[HMS – The next section is Colorado’s Predominant Aggressor Law ….]

(2) If a peace officer receives complaints of domestic violence from two or more opposing persons, the officer shall evaluate each complaint separately to determine if a crime has been committed by one or more persons. In determining whether a crime has been committed by one or more persons, the officer shall consider the following:

(a) Any prior complaints of domestic violence;

(b) The relative severity of the injuries inflicted on each person;

(c) The likelihood of future injury to each person; and

(d) The possibility that one of the persons acted in self-defense.

(3) (a) A peace officer is authorized to use every reasonable means to protect the alleged victim or the alleged victim’s children to prevent further violence. Such peace officer may transport, or obtain transportation for, the alleged victim to shelter. Upon the request of the protected person, the peace officer may also transport the minor child of the protected person, who is not an emancipated minor, to the same shelter if such shelter is willing to accept the child, whether or not there is a custody order or an order for the care and control of the child or an order allocating parental responsibilities with respect to the child and whether or not the other parent objects. A peace officer who transports a minor child over the objection of the other parent shall not be held liable for any damages that may result from interference with the custody, parental responsibilities, care, and control of or access to a minor child in complying with this subsection (3).

(b) For purposes of this subsection (3), “shelter” means a battered women’s shelter, a friend’s or family member’s home, or such other safe haven as may be designated by the protected person and which is within a reasonable distance from the location at which the peace officer found the victim.

[HMSThe Law Also Emphasizes Gathering Physical Evidence To Uncover The Truth.]

(4) (a) The arresting agency shall make reasonable efforts to collect and preserve any pertinent evidence until the time of final disposition of the matter, including, but not limited to, the following:

(I) Any dispatch tape recording relating to the event;

(II) Any on-scene video or audio tape recordings;

(III) Any medical records of treatment of the alleged victim or the defendant; and

(IV) Any other relevant physical evidence or witness statements

(b) However, in the absence of bad faith, any failure to collect or preserve any evidence listed in paragraph (a) of this subsection (4) shall not be grounds to dismiss the matter.

(4.5) When a peace officer responds to a call or is otherwise responding to a report about an alleged offense involving domestic violence, as defined in section 18-6-800.3 (1), or other domestic dispute, the officer shall include in his or her written or oral report concerning such incident whether children may have seen or heard the alleged offense; except that, in the absence of bad faith, the failure of a peace officer to note that a child may have seen or heard the alleged offense shall not be grounds to dismiss the matter.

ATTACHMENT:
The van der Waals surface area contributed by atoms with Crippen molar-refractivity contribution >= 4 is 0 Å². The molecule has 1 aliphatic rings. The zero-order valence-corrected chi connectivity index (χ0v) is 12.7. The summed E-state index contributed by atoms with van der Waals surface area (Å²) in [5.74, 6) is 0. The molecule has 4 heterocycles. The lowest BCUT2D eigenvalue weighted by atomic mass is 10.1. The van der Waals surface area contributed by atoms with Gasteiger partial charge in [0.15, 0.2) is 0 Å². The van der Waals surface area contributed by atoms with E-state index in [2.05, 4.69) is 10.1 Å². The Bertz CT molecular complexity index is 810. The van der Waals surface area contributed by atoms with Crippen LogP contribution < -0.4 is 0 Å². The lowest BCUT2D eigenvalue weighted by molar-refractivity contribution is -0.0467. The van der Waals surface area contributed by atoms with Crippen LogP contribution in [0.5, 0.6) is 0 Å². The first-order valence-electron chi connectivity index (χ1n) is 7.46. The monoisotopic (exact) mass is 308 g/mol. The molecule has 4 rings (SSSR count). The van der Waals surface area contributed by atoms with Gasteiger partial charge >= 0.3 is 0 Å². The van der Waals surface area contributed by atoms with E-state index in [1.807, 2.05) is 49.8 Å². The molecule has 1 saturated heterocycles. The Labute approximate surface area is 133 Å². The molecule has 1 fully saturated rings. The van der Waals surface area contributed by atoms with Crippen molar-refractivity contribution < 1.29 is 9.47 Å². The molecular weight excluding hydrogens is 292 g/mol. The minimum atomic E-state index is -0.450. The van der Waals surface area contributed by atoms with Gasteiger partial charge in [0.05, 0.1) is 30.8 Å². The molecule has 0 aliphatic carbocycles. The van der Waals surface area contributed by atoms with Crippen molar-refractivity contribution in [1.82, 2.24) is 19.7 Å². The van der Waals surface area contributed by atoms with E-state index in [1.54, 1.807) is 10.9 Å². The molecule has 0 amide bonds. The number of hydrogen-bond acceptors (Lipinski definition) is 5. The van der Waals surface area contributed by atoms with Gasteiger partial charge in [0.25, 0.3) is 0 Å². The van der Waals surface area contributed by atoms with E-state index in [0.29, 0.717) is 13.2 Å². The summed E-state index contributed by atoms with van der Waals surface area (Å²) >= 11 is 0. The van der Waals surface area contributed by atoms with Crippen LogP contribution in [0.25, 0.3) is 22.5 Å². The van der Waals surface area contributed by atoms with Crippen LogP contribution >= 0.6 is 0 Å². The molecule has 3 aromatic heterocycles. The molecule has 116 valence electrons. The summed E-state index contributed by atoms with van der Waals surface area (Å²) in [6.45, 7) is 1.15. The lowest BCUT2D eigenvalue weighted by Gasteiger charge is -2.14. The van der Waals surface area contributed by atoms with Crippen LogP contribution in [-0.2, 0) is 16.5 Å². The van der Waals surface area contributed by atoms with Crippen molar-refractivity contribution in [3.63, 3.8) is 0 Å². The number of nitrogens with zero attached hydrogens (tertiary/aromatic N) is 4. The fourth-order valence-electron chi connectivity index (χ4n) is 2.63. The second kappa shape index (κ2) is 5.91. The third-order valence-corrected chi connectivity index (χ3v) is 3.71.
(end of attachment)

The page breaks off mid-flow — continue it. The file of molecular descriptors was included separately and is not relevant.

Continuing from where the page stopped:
(5) A peace officer shall not be held civilly or criminally liable for acting pursuant to this section if the peace officer acts in good faith and without malice.

Dual Arrests – Colorado Domestic Violence Arrest Mistakes – The Predominant – Predominant Aggressor Law – Revisited

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The contents of this article are based upon my research, my personal experience and my personal analysis and opinions developed from my thirty six years (as of 2017) of criminal trial experience from both sides of the courtroom – as a former career prosecutor for Arapahoe and Douglas Counties (13 years) and as the owner of my own Criminal Defense Law Firm since 1999 (18 years).

The reader is also admonished that Colorado criminal law, like criminal law in every state and at the Federal level, changes constantly. The article appearing above was accurate at the time it was drafted but it cannot account for changes occurring after it was uploaded.

If, after reading this article, you have questions about your case and would like to consider retaining our law firm, we invite you to contact us at the Steinberg Colorado Criminal Defense Law Firm – 303-627-7777.

Never stop fighting – never stop believing in yourself and your right to due process of law. You will not be alone in court, H. Michael will be at your side every step of the way – advocating for justice and the best possible result in your case. H. Michael Steinberg is passionate about criminal defense. His extensive knowledge and experience of Colorado Criminal Law gives him the edge you need to properly handle your case

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H. Michael works hard to get his clients the best possible results in and out of the courtroom. He has written, and continues to write, extensively on Colorado criminal law and he hopes this article helps you in some small way – Dual Arrests – Colorado Domestic Violence Arrest Mistakes – The Predominant – Predominant Aggressor Law – Revisited.

Colorado Domestic Violence Lawyer